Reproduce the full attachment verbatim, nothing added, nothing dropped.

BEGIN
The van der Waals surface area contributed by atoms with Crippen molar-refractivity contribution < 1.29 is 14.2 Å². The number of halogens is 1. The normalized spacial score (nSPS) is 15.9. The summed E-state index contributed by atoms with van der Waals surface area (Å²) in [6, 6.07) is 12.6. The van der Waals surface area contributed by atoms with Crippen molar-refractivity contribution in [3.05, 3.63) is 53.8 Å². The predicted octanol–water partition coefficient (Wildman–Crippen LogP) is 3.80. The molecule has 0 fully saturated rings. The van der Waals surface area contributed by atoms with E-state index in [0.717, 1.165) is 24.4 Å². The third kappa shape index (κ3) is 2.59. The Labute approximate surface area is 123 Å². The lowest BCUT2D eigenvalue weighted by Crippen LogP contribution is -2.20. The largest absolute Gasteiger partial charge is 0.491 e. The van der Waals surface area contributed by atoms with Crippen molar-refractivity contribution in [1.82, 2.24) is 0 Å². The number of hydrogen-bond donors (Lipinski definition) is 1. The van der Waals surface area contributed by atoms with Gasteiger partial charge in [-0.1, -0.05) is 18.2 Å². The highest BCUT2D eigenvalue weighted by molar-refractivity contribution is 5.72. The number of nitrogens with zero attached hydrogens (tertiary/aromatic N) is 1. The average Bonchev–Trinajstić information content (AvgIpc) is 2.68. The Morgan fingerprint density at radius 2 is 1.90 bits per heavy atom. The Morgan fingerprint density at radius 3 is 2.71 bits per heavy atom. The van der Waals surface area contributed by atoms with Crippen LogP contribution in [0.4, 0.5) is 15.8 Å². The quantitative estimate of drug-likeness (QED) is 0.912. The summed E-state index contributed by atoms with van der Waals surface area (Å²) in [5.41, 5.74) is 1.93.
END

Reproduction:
The van der Waals surface area contributed by atoms with Crippen molar-refractivity contribution < 1.29 is 14.2 Å². The number of halogens is 1. The normalized spacial score (nSPS) is 15.9. The summed E-state index contributed by atoms with van der Waals surface area (Å²) in [6, 6.07) is 12.6. The van der Waals surface area contributed by atoms with Crippen molar-refractivity contribution in [3.05, 3.63) is 53.8 Å². The predicted octanol–water partition coefficient (Wildman–Crippen LogP) is 3.80. The molecule has 0 fully saturated rings. The van der Waals surface area contributed by atoms with E-state index in [0.717, 1.165) is 24.4 Å². The third kappa shape index (κ3) is 2.59. The Labute approximate surface area is 123 Å². The lowest BCUT2D eigenvalue weighted by Crippen LogP contribution is -2.20. The largest absolute Gasteiger partial charge is 0.491 e. The van der Waals surface area contributed by atoms with Crippen molar-refractivity contribution in [1.82, 2.24) is 0 Å². The number of hydrogen-bond donors (Lipinski definition) is 1. The van der Waals surface area contributed by atoms with Gasteiger partial charge in [-0.1, -0.05) is 18.2 Å². The highest BCUT2D eigenvalue weighted by molar-refractivity contribution is 5.72. The number of nitrogens with zero attached hydrogens (tertiary/aromatic N) is 1. The average Bonchev–Trinajstić information content (AvgIpc) is 2.68. The Morgan fingerprint density at radius 2 is 1.90 bits per heavy atom. The Morgan fingerprint density at radius 3 is 2.71 bits per heavy atom. The van der Waals surface area contributed by atoms with Crippen LogP contribution in [0.4, 0.5) is 15.8 Å². The quantitative estimate of drug-likeness (QED) is 0.912. The summed E-state index contributed by atoms with van der Waals surface area (Å²) in [5.41, 5.74) is 1.93.